Keeping Time in Bulgaria: Socialism and Post-socialism

Watching change from afar

I left Bulgaria in the year 2000, in order to pursue my graduate studies in the US. Since then, I have been able to go back on a regular basis. So that, even if I try to keep up with news from a place I still consider and call home, my perspective on it is inevitably that of an outsider, of a person who does not fully belong, or finds himself slightly disoriented.
 
This, in itself, is not necessary a disadvantage, however. As with meeting old friends you have not seen for long, where the gradual changes in the face or gait impress themselves so much stronger, so also the infrequent snapshots I get of Bulgaria make me sensitive to how vast the changes have been. Many of those changes have to do with time: how it is lived, experienced, comprehended or not. For what has happened in (not only) Bulgaria the past fifteen to twenty years have been immense transformations that extend well beyond the economic or the political. They have to do with temporality as well.
 
Bulgarian society under socialism had its own rigid temporal structures. Here, time, which in official ideology was portrayed as progressively linear, a sure envelope of the forward march of communism, was effectively lived in a quasi-cyclical mode. Not unlike a Foucauldian disciplinary paradigm, one experienced time as organized in a series of successive cycles: first kindergarten and school, then the military (if male), then university, followed by a guaranteed workplace to secure one’s marriage and the raising of children, on the slow but certain road to retirement. A lot of things happened in between, yet the general pattern had but few exceptions. Time was a transcendental horizon defining yet resistant to all human activity: you lived it in ways that were easily discernible in the lives of others.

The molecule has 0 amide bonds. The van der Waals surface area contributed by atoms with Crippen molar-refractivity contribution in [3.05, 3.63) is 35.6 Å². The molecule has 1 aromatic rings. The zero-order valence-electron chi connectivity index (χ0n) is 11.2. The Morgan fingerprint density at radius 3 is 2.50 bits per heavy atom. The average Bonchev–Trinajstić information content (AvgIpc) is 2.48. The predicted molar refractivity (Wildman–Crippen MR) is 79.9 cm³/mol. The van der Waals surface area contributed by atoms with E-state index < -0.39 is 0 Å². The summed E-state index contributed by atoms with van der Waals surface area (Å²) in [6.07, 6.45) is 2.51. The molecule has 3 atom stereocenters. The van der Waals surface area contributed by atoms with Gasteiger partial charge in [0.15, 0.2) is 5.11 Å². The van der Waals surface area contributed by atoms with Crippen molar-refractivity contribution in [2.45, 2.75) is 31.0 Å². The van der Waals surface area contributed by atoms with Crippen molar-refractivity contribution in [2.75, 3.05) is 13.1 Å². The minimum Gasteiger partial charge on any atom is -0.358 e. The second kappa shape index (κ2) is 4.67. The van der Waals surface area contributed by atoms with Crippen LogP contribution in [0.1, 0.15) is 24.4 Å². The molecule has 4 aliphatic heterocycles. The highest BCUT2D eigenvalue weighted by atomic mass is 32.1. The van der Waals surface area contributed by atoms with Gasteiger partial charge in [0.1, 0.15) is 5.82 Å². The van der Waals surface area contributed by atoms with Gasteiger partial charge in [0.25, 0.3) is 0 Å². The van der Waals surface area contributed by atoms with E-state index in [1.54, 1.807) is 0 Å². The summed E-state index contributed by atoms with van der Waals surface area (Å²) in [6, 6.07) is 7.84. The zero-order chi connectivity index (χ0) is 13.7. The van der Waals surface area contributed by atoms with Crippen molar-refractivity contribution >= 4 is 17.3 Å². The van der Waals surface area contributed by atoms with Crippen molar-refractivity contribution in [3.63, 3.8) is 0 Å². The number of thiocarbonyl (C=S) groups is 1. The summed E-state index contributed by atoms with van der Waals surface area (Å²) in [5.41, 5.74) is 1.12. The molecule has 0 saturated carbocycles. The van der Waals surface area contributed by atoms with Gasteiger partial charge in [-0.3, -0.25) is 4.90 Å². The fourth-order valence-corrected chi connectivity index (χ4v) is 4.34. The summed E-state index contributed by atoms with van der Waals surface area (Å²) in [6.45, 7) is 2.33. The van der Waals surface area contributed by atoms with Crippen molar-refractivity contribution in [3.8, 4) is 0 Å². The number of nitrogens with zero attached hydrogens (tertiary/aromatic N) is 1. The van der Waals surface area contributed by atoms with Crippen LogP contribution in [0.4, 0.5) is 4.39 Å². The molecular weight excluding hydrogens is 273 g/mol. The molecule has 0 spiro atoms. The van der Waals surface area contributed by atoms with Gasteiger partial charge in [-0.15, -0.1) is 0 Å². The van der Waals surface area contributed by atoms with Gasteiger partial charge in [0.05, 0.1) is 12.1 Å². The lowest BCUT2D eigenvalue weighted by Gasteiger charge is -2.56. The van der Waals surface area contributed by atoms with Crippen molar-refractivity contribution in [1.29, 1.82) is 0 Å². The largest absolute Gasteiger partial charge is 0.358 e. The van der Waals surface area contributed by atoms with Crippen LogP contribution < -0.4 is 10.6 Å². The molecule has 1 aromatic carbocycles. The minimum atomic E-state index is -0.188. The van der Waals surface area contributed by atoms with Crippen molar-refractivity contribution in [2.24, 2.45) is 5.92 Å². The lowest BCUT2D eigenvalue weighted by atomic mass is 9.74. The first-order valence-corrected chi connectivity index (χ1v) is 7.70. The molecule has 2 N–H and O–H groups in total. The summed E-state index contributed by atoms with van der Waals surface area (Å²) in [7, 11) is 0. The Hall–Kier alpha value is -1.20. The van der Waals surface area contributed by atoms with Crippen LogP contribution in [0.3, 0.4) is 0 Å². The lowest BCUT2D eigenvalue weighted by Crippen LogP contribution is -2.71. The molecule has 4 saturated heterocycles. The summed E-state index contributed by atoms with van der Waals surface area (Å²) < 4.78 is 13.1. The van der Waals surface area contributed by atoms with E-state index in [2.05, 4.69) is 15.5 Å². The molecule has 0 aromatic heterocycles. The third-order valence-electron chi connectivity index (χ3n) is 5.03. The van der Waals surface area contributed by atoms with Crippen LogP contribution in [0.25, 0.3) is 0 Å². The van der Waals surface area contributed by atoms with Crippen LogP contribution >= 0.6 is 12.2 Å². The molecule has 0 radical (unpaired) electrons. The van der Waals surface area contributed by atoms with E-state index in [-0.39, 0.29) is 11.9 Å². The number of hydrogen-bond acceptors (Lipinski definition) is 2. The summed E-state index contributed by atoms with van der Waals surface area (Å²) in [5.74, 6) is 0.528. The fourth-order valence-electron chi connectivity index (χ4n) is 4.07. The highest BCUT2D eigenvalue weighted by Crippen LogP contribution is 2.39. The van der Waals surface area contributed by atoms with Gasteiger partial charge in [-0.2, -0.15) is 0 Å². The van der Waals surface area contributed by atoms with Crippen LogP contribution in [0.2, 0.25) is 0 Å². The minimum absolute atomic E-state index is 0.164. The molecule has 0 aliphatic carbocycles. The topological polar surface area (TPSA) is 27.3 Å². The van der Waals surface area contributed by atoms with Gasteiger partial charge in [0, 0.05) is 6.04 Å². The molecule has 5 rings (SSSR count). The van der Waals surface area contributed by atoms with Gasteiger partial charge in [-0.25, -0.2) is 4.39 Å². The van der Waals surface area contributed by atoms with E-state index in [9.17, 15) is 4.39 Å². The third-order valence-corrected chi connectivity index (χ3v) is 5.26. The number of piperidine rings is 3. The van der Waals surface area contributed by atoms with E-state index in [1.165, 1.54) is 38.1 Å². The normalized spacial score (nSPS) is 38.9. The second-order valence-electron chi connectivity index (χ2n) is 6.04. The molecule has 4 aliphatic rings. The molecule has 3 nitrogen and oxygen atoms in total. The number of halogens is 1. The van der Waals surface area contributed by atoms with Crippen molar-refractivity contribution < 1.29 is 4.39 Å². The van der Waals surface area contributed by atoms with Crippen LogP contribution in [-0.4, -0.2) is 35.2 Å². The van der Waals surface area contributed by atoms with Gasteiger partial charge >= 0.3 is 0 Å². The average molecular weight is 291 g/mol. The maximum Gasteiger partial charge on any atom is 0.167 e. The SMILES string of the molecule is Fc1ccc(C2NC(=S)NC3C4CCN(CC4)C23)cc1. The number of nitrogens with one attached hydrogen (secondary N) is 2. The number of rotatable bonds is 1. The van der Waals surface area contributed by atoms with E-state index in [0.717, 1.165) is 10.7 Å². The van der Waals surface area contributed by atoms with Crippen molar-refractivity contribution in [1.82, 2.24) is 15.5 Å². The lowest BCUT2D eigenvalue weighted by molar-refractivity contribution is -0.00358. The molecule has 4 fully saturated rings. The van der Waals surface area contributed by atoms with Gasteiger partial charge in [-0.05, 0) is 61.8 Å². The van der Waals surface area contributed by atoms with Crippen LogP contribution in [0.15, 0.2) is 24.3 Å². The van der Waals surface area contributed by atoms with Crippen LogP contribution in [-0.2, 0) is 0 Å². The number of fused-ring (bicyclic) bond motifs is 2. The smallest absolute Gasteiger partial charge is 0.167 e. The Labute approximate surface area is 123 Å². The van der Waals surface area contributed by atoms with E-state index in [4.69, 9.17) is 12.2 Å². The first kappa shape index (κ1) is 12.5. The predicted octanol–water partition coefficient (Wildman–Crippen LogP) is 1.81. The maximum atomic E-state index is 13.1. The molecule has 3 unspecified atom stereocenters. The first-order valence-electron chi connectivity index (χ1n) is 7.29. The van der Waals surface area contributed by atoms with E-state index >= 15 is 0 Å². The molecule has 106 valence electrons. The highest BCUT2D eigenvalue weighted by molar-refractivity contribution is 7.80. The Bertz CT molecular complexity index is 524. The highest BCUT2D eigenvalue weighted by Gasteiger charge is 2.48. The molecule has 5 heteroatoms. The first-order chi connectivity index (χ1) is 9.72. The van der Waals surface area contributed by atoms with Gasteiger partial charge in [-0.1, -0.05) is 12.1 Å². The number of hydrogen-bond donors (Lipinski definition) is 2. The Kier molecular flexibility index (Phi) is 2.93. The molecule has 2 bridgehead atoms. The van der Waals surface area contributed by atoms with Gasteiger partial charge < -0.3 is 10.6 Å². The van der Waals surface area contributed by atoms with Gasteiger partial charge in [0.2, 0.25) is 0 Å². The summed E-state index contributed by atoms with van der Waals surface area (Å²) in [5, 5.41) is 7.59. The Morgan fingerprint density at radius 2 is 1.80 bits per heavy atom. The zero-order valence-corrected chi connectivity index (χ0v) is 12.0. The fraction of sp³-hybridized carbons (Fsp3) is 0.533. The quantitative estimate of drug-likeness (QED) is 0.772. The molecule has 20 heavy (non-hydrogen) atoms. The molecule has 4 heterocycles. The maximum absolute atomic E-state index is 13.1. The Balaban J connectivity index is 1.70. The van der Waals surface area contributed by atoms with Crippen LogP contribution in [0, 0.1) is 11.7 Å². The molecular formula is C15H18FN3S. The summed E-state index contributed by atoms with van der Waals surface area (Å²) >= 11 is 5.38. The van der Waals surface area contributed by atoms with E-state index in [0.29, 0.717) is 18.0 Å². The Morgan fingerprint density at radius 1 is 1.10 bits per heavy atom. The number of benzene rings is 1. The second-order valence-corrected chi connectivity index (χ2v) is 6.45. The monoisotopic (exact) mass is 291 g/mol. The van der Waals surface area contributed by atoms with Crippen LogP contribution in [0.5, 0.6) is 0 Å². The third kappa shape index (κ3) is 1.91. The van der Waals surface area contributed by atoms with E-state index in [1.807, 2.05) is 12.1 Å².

No room for past or future

That the general model had its local specifications did not change much: as in Bulgaria, where a long historical tradition and forms of ideological interpellation had developed an always-waiting subjective attitude, as a defense mechanism in the face of a vastly impersonal bureaucratic machine. Time was something that happened to one, and not something one could actively engage with or transform. To quip on a famous saying by a popular Bulgarian revolutionary from the late nineteenth century: we were in Time, yet Time was not in us.
 
Today’s post-socialist world, by contrast, looks vastly different. Along with transformations of not only the car park but also of the culture of driving, of not only the types of popular music but of the way they affect sensibilities and patterns of socializing among the young, and of not only the real estate business but also the emergence of a new entrepreneurial culture, there is a widening gap between the predictable socialist past and the frenzied euphoria of post-socialism. These changes do not leave time “untouched” either. As opposed to the cyclical present of socialism, which romanticized the past and secured the future, what we experience today is a contracted present which leaves no room for either past or future.
 
It makes a lot of sense to relate those changes to the ushering in of capitalism in the country, post-1989. The immense contraction of the present, alongside with the obliteration of the past and the radical openness of the future, neatly correspond to not only the lightning turnover speed of contemporary financial capital, which for some theorists overcodes all other forms of capitalization today, but also to the collapse of scenarios alternative to the capitalist dystopia. Indeed, why should either past or future matter when the sole criterion is that of productivity and the only demand that of increased profits? For capital, only here and now matters; memory, history or long-term well-being are just useless externalities on the job. It could only be expected that all this breeds not only an infantile media culture enamored by eternal youth and happiness, but also a collectivization of cynicism and opportunism, along with seemingly unprovoked acts of violence by those on the margins of society.